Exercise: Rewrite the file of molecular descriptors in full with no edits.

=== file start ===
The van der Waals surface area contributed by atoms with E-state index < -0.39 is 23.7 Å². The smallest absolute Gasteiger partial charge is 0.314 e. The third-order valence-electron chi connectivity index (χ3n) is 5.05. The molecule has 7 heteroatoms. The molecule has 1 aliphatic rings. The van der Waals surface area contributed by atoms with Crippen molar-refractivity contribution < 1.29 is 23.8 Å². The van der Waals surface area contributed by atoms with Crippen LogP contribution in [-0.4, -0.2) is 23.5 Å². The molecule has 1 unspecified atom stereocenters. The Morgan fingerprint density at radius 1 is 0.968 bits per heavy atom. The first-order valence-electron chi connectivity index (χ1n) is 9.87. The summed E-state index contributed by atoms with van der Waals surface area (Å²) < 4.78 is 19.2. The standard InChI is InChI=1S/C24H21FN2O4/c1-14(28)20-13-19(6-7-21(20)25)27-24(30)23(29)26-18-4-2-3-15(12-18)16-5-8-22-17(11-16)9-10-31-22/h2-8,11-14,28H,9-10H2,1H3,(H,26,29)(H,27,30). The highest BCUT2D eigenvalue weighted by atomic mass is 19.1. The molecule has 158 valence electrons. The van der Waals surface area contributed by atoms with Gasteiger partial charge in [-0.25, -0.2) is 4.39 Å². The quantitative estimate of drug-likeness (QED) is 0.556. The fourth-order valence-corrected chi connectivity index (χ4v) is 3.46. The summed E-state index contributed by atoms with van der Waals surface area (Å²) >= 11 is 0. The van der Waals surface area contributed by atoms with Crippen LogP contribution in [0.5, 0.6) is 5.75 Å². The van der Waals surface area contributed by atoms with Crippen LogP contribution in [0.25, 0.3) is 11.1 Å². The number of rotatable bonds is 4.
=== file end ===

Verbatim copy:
The van der Waals surface area contributed by atoms with E-state index < -0.39 is 23.7 Å². The smallest absolute Gasteiger partial charge is 0.314 e. The third-order valence-electron chi connectivity index (χ3n) is 5.05. The molecule has 7 heteroatoms. The molecule has 1 aliphatic rings. The van der Waals surface area contributed by atoms with Crippen molar-refractivity contribution < 1.29 is 23.8 Å². The van der Waals surface area contributed by atoms with Crippen LogP contribution in [-0.4, -0.2) is 23.5 Å². The molecule has 1 unspecified atom stereocenters. The Morgan fingerprint density at radius 1 is 0.968 bits per heavy atom. The first-order valence-electron chi connectivity index (χ1n) is 9.87. The summed E-state index contributed by atoms with van der Waals surface area (Å²) < 4.78 is 19.2. The standard InChI is InChI=1S/C24H21FN2O4/c1-14(28)20-13-19(6-7-21(20)25)27-24(30)23(29)26-18-4-2-3-15(12-18)16-5-8-22-17(11-16)9-10-31-22/h2-8,11-14,28H,9-10H2,1H3,(H,26,29)(H,27,30). The highest BCUT2D eigenvalue weighted by atomic mass is 19.1. The molecule has 158 valence electrons. The van der Waals surface area contributed by atoms with Gasteiger partial charge in [-0.25, -0.2) is 4.39 Å². The quantitative estimate of drug-likeness (QED) is 0.556. The fourth-order valence-corrected chi connectivity index (χ4v) is 3.46. The summed E-state index contributed by atoms with van der Waals surface area (Å²) >= 11 is 0. The van der Waals surface area contributed by atoms with Crippen LogP contribution in [0.5, 0.6) is 5.75 Å². The van der Waals surface area contributed by atoms with Crippen LogP contribution in [0.25, 0.3) is 11.1 Å². The number of rotatable bonds is 4.